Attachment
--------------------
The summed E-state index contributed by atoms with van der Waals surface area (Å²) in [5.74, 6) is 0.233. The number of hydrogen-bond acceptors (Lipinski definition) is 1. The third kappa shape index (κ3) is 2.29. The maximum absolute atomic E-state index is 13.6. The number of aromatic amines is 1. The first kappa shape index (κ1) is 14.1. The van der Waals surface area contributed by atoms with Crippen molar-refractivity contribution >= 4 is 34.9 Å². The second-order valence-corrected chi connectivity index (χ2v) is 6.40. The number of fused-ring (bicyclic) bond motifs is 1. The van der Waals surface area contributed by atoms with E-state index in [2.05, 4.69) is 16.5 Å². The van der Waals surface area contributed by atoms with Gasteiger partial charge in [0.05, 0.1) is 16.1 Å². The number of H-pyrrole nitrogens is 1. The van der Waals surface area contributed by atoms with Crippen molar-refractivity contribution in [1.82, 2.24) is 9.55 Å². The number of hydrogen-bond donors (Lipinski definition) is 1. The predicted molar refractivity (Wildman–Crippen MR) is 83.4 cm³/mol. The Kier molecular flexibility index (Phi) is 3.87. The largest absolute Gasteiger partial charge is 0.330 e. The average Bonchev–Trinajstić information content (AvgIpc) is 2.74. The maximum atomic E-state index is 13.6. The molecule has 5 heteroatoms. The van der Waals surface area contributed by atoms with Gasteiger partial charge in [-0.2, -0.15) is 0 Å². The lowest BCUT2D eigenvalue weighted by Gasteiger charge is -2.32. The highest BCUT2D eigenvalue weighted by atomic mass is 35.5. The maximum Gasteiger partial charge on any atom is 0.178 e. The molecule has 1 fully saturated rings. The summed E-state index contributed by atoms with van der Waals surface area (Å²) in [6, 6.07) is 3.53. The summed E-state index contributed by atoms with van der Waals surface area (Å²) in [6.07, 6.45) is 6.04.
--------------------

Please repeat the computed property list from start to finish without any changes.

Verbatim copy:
The summed E-state index contributed by atoms with van der Waals surface area (Å²) in [5.74, 6) is 0.233. The number of hydrogen-bond acceptors (Lipinski definition) is 1. The third kappa shape index (κ3) is 2.29. The maximum absolute atomic E-state index is 13.6. The number of aromatic amines is 1. The first kappa shape index (κ1) is 14.1. The van der Waals surface area contributed by atoms with Crippen molar-refractivity contribution >= 4 is 34.9 Å². The second-order valence-corrected chi connectivity index (χ2v) is 6.40. The number of fused-ring (bicyclic) bond motifs is 1. The van der Waals surface area contributed by atoms with E-state index in [2.05, 4.69) is 16.5 Å². The van der Waals surface area contributed by atoms with Gasteiger partial charge in [0.05, 0.1) is 16.1 Å². The number of H-pyrrole nitrogens is 1. The van der Waals surface area contributed by atoms with Crippen molar-refractivity contribution in [1.82, 2.24) is 9.55 Å². The number of hydrogen-bond donors (Lipinski definition) is 1. The predicted molar refractivity (Wildman–Crippen MR) is 83.4 cm³/mol. The Kier molecular flexibility index (Phi) is 3.87. The largest absolute Gasteiger partial charge is 0.330 e. The average Bonchev–Trinajstić information content (AvgIpc) is 2.74. The maximum atomic E-state index is 13.6. The molecule has 5 heteroatoms. The van der Waals surface area contributed by atoms with Gasteiger partial charge in [-0.2, -0.15) is 0 Å². The lowest BCUT2D eigenvalue weighted by Gasteiger charge is -2.32. The highest BCUT2D eigenvalue weighted by atomic mass is 35.5. The maximum Gasteiger partial charge on any atom is 0.178 e. The molecule has 1 fully saturated rings. The summed E-state index contributed by atoms with van der Waals surface area (Å²) in [6, 6.07) is 3.53. The summed E-state index contributed by atoms with van der Waals surface area (Å²) in [6.07, 6.45) is 6.04.